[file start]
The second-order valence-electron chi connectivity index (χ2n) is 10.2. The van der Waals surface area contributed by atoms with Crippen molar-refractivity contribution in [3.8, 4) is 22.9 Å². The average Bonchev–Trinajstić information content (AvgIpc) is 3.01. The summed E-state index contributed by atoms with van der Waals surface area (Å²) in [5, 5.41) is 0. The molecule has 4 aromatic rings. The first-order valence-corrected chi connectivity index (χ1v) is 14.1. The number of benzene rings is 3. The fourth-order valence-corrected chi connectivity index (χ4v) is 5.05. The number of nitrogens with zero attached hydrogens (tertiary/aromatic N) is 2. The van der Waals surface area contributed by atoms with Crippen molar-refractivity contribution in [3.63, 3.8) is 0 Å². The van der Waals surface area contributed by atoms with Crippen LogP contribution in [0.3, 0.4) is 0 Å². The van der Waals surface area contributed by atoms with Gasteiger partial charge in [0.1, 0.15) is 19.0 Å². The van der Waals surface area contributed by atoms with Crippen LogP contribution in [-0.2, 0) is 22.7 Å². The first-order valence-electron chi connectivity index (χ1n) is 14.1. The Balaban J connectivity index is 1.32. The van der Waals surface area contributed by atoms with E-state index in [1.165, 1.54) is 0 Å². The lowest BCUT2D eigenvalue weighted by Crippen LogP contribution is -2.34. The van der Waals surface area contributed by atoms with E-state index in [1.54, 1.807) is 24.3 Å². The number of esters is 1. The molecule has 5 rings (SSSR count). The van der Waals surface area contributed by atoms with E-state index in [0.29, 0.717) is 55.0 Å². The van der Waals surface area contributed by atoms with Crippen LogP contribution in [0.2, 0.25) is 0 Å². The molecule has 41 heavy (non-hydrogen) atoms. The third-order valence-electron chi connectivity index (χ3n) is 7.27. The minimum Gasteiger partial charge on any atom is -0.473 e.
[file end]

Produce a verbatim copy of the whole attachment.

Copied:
The second-order valence-electron chi connectivity index (χ2n) is 10.2. The van der Waals surface area contributed by atoms with Crippen molar-refractivity contribution in [3.8, 4) is 22.9 Å². The average Bonchev–Trinajstić information content (AvgIpc) is 3.01. The summed E-state index contributed by atoms with van der Waals surface area (Å²) in [5, 5.41) is 0. The molecule has 4 aromatic rings. The first-order valence-corrected chi connectivity index (χ1v) is 14.1. The number of benzene rings is 3. The fourth-order valence-corrected chi connectivity index (χ4v) is 5.05. The number of nitrogens with zero attached hydrogens (tertiary/aromatic N) is 2. The van der Waals surface area contributed by atoms with Crippen molar-refractivity contribution in [3.63, 3.8) is 0 Å². The van der Waals surface area contributed by atoms with Crippen LogP contribution in [0.3, 0.4) is 0 Å². The van der Waals surface area contributed by atoms with Gasteiger partial charge in [0.1, 0.15) is 19.0 Å². The van der Waals surface area contributed by atoms with Crippen LogP contribution in [-0.2, 0) is 22.7 Å². The first-order valence-electron chi connectivity index (χ1n) is 14.1. The Balaban J connectivity index is 1.32. The van der Waals surface area contributed by atoms with E-state index in [1.165, 1.54) is 0 Å². The lowest BCUT2D eigenvalue weighted by Crippen LogP contribution is -2.34. The van der Waals surface area contributed by atoms with E-state index in [1.54, 1.807) is 24.3 Å². The number of esters is 1. The molecule has 5 rings (SSSR count). The van der Waals surface area contributed by atoms with E-state index in [0.29, 0.717) is 55.0 Å². The van der Waals surface area contributed by atoms with Crippen LogP contribution in [0.2, 0.25) is 0 Å². The molecule has 41 heavy (non-hydrogen) atoms. The third-order valence-electron chi connectivity index (χ3n) is 7.27. The minimum Gasteiger partial charge on any atom is -0.473 e.